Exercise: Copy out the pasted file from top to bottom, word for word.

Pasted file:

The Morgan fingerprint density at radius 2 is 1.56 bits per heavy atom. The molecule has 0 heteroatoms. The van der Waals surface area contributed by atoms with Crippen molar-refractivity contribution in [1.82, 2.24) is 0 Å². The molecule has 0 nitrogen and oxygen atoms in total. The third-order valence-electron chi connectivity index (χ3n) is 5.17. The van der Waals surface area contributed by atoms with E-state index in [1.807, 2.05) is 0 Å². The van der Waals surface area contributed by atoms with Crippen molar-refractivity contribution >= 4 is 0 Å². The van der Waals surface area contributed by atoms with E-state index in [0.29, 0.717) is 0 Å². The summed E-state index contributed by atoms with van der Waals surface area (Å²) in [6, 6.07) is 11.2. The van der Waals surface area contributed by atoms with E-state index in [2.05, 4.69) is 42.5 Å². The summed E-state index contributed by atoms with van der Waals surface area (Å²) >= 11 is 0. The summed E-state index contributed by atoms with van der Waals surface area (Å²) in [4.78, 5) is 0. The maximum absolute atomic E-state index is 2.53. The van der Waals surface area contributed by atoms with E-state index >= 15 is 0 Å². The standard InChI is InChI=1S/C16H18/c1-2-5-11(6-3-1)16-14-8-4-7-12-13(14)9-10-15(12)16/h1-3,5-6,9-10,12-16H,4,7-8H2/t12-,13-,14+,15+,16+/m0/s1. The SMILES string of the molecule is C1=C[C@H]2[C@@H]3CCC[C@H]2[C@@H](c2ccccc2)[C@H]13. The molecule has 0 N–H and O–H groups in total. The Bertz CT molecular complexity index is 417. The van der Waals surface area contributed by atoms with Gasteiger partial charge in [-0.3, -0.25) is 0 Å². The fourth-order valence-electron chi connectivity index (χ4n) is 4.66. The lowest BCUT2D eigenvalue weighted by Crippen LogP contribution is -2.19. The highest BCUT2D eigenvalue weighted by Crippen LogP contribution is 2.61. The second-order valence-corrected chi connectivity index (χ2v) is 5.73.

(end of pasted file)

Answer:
The Morgan fingerprint density at radius 2 is 1.56 bits per heavy atom. The molecule has 0 heteroatoms. The van der Waals surface area contributed by atoms with Crippen molar-refractivity contribution in [1.82, 2.24) is 0 Å². The molecule has 0 nitrogen and oxygen atoms in total. The third-order valence-electron chi connectivity index (χ3n) is 5.17. The van der Waals surface area contributed by atoms with E-state index in [1.807, 2.05) is 0 Å². The van der Waals surface area contributed by atoms with Crippen molar-refractivity contribution >= 4 is 0 Å². The van der Waals surface area contributed by atoms with E-state index in [0.29, 0.717) is 0 Å². The summed E-state index contributed by atoms with van der Waals surface area (Å²) in [6, 6.07) is 11.2. The van der Waals surface area contributed by atoms with E-state index in [2.05, 4.69) is 42.5 Å². The summed E-state index contributed by atoms with van der Waals surface area (Å²) >= 11 is 0. The summed E-state index contributed by atoms with van der Waals surface area (Å²) in [4.78, 5) is 0. The maximum absolute atomic E-state index is 2.53. The van der Waals surface area contributed by atoms with E-state index >= 15 is 0 Å². The standard InChI is InChI=1S/C16H18/c1-2-5-11(6-3-1)16-14-8-4-7-12-13(14)9-10-15(12)16/h1-3,5-6,9-10,12-16H,4,7-8H2/t12-,13-,14+,15+,16+/m0/s1. The SMILES string of the molecule is C1=C[C@H]2[C@@H]3CCC[C@H]2[C@@H](c2ccccc2)[C@H]13. The molecule has 0 N–H and O–H groups in total. The Bertz CT molecular complexity index is 417. The van der Waals surface area contributed by atoms with Gasteiger partial charge in [-0.3, -0.25) is 0 Å². The fourth-order valence-electron chi connectivity index (χ4n) is 4.66. The lowest BCUT2D eigenvalue weighted by Crippen LogP contribution is -2.19. The highest BCUT2D eigenvalue weighted by Crippen LogP contribution is 2.61. The second-order valence-corrected chi connectivity index (χ2v) is 5.73.